|We visited a lot of Buddhist temples on our vacation. By "a lot" I mean maybe fifty or sixty. By "a lot" I mean a few too many.|
I write to you from a hotel patio on an island off the coast of Thailand. Palms are rustling, tropical birds chirping, some French kids splashing around in the pool. I can hear, but not see, the ocean. It's pretty nice, but not quite paradise because it's also roasting hot and we're totally lethargic and covered with mosquito bites. My bathing suit is too tight and we keep nervously joking about tsunamis. Did you see The Impossible? Don't! It will subtly darken any future visits to the beaches of southeast Asia.
I won't bore you with a long blow-by-blow account of this beautiful trip Isabel and I took to Myanmar and Thailand. Just a short blow-by-blow.
Day 1: Yangon
I'd decided this trip was a huge mistake about a week before we left. I worried Isabel wouldn't enjoy it, that she'd sigh and complain about the heat and exotic food, I'd lose my temper, we'd bicker and have a miserable or even just mediocre vacation together and then she'd go off to college and I'd never see her again. Something like that.
We arrived in Yangon after twenty hours of sleepless air travel and our guide took us straight from the airport to see a Burmese white elephant. Standing there in the soupy heat looking at this white elephant (actually, pinkish beige) I began fretting about Isabel's state of mind.
|They call this a WHITE elephant?|
There's more I could say about Yangon -- about the lovely British colonial architecture, the magnificent Shwedagon Pagoda, the Reclining Buddha, how quickly you become accustomed to women with thanaka paste on their cheeks and men in longyis -- but I promised to keep this short.
Day 2-3: Bagan
There are more than 2,000 pagodas in the ancient kingdom of Bagan and we visited a good number of them. (My picture does an ok job capturing Bagan's splendor, but this one does it better.) We climbed pagodas, circled pagodas, admired carvings outside pagodas and murals in the cool, dark interiors of pagodas, where you could hear and occasionally see the resident bats. Has David Quammen's Spillover been translated into Burmese? It should be.
|Overheated dogs slept on the terraces of the pagodas. The dogs in Myanmar appeared to be dead all day and then came to life when the sun went down.|
|In my favorite Bagan temple, an enormous buddha was packed as tightly as a chick inside an eggshell. Super-weird!|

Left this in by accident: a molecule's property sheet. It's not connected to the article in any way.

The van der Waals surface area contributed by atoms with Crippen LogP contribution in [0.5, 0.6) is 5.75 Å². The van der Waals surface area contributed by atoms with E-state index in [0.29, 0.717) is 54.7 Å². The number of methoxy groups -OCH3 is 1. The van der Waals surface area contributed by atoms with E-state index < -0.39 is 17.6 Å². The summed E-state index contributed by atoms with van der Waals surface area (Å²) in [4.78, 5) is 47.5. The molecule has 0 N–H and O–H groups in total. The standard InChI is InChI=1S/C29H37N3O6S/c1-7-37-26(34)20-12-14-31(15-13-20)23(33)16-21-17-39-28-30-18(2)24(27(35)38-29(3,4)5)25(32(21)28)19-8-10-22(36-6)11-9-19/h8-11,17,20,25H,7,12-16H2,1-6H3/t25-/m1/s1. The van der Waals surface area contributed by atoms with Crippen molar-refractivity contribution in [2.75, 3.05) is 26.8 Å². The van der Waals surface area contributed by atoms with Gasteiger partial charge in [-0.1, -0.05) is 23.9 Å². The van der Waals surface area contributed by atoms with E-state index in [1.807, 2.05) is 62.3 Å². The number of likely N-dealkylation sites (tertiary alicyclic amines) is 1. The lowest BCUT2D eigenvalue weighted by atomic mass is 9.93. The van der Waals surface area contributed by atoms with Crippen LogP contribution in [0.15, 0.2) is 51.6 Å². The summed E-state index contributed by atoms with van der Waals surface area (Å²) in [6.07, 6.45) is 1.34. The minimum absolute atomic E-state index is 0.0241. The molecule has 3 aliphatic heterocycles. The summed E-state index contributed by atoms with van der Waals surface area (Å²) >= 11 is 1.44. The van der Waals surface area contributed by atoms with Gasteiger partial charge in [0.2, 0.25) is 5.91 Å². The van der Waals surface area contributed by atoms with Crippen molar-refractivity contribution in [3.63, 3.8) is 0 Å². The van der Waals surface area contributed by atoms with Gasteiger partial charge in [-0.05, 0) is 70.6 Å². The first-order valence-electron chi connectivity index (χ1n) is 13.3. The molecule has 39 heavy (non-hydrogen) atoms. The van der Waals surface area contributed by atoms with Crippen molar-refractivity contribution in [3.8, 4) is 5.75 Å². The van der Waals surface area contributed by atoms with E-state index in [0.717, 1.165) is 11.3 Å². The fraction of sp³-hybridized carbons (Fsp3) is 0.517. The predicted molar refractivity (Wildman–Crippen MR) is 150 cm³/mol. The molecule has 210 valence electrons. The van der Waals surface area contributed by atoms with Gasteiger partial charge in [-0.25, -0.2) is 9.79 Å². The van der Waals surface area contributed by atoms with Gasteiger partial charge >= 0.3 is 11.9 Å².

Wrong we were. Myanmar isn't all that touristy yet, and I'm ashamed to report that authentic Burmese food terrified us.
Not only were there no English translations on the menu at this restaurant, there was no menu. We sat down and scowling waitresses began smacking dishes on the table in front of us. Dish after dish after dish of murky, room temperature mystery food. Seventeen dishes in all, including dessert. We finally identified some chicken and pork in oily sauces and a pile of leathery fried fish. There were also pastes and pickles that resembled those we'd just seen an hour ago, mounded in baskets and dotted with flies at the local market.
|The hot food definitely wasn't hot, nor was the cold food cold.|
Sad, but true.
Days 4-5: Inle Lake
Inle Lake is a vast lake in the middle of Myanmar where villagers live in stilted teak houses built on the water and travel around on long, skinny boats. We saw lots of babies during our time on Inle Lake, but no barriers or baby gates between the living spaces and the water. I'm a product of my (anxious, death-fearing? sensible, life-loving?) culture and couldn't stop thinking about the dangers. Eventually I asked our excellent tour guide if babies ever fall out of the houses and drown. She answered promptly and cheerfully, "Sometimes they do, yes."
And that was that.
There are really easy measures one could take to prevent babies from drowning, and I would certainly take them if I lived on Inle Lake. But then where exactly do you stop? I thought about this a lot in Myanmar, where they have come to very different conclusions than we have.
Because it was monsoon season, we were among the only tourists on the lake and while we were drenched by the rains, it was absolutely great.
|In a temple on Inle Lake you'll find a museum that contains valuables -- cash, watches, jewelry -- that devout visitors decided they cared too much about and gave up.|
|These buddhas in the same temple were originally shaped like humans, but have been so thickly layered with gold leaf that they have become blobs.|
|A few of Myanmar's 3 million monks waiting in line for lunch in Mandalay.|
It would be easy to chalk this up to Buddhism, but Thailand is also Buddhist and we sensed no such tranquility among the Thais.
Make of my facile generalizations what you will.
Next post: Bangkok.